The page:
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Monthly Archives: February 2010

I have made 1 pound of my organic herbal Ulcer blend and will add it to the hay cubes I have soaked for Willie and Maggie's lunch.

Colic or Ulcers?

Can you tell whether a horse is colicking or has ulcers?  This is how my day began today.

I found Willie with his blanket torn, off to one side, wet and muddy.  I knew whatever had happened before daylight was enough to cause a good amount of stress.  He ate his breakfast of soaked beet pulp, but then did not want any hay.  He then proceeded to display what I consider to be classic colic symptoms: kicking at his belly, turning and looking at his belly, wanting to lay down, restless.

So my first thought is to treat this as a case of colic.  I walked him around the field, trying to prevent him from laying down but it was apparent that he wanted to, so I let him.  And I stayed with him to make sure he did not roll, which he didn't.  I used soft strokes inside of his ears to calm him.  I went and got the Rescue Remedy, brewed a large cup of Chamomile tea and Peppermint tea.  After these did not appear to give him relief, I got the Banamine and called my vet.  I had also rounded up a tube of Gastro-Guard and Probios as buffering agents.  After 2 doses of Banamine thru out the day, more Rescue Remedy, herbs and 2 calls to my vet, I knew the vet would have to come see him.  He still wanted to lay down, had an elevated heart rate from the pain and his breathing was a bit labored.  But he had good gut sounds, would periodically nibble at the grass and ate a lunch meal of soaked beet pulp with herbs.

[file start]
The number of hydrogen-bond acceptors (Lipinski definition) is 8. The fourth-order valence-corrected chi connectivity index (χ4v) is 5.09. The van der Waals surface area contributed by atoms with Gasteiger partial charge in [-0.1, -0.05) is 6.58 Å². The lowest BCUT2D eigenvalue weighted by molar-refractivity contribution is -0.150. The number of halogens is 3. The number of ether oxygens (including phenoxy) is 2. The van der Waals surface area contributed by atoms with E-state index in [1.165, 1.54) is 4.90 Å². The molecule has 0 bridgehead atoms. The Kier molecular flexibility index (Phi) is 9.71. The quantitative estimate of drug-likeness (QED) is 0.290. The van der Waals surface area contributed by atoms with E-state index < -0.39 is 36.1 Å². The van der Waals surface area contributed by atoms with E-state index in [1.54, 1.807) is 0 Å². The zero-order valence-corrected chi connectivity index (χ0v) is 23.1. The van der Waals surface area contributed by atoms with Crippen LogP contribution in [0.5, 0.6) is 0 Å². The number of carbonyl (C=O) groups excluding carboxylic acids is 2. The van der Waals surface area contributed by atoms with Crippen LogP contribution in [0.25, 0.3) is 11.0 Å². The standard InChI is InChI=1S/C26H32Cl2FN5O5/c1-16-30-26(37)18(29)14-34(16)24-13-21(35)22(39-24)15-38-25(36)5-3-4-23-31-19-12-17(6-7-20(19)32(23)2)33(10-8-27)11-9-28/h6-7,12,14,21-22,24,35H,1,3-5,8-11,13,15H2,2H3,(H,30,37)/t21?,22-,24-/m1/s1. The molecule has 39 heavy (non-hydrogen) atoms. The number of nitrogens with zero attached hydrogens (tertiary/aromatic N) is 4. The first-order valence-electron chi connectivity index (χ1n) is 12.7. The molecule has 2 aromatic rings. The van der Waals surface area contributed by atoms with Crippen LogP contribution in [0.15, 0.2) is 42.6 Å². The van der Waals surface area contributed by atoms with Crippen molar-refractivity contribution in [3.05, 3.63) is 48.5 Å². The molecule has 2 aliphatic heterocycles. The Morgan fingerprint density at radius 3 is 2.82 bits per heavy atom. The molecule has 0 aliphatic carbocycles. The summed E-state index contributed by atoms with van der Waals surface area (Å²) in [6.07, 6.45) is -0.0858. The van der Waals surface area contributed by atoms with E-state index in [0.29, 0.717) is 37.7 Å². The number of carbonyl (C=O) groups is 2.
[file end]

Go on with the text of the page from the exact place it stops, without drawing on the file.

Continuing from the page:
The vet came and true to form, Willie put up a bit of a protest.  He may be almost 30 years old, but he's not about to let anyone think they can just do anything they want to him :)  With a tube successfully up his nose down into his stomach and oil and charcoal being pumped in, he managed to sling his head enough to knock me in the knee, get the twitch off and run across the field!  He passed a big pile of poop after that though!  Hee hee.  So more banamine, IV this time, and a dose of Gastro Guard should have him feeling better soon–we hope!

He did not care for his soaked beet pulp at dinner but at the last check he was still up and eating hay.  My vet has called tonight for an update and we have devised a plan of action over the next few days.

So after all of this, we conclude that Willie probably has an ulcer from the steroid he has been on for an auto-immune disorder and will treat him for such.  So the symptoms of colic and ulcer have been blurred, making it difficult to say for sure what is going on.

Willie 2-21-10

I am feeding 2% of each horses body weight for the winter, that equates to the 166 lbs of forage per day.

I am feeding 166 pounds of feed stuff A DAY for the 10 horses at Ferrell Hollow Farm! Most of that is from flake hay but also includes soaked hay cubes, chopped hay, beet pulp and senior feed!

I had an amazing experience with an Animal Communicator yesterday–I would highly recommend her:

In January, I fed over 100 bales of grass hay and 12 bags of chopped hay! It was a very cold month, and February looks to be about the same–YIKES!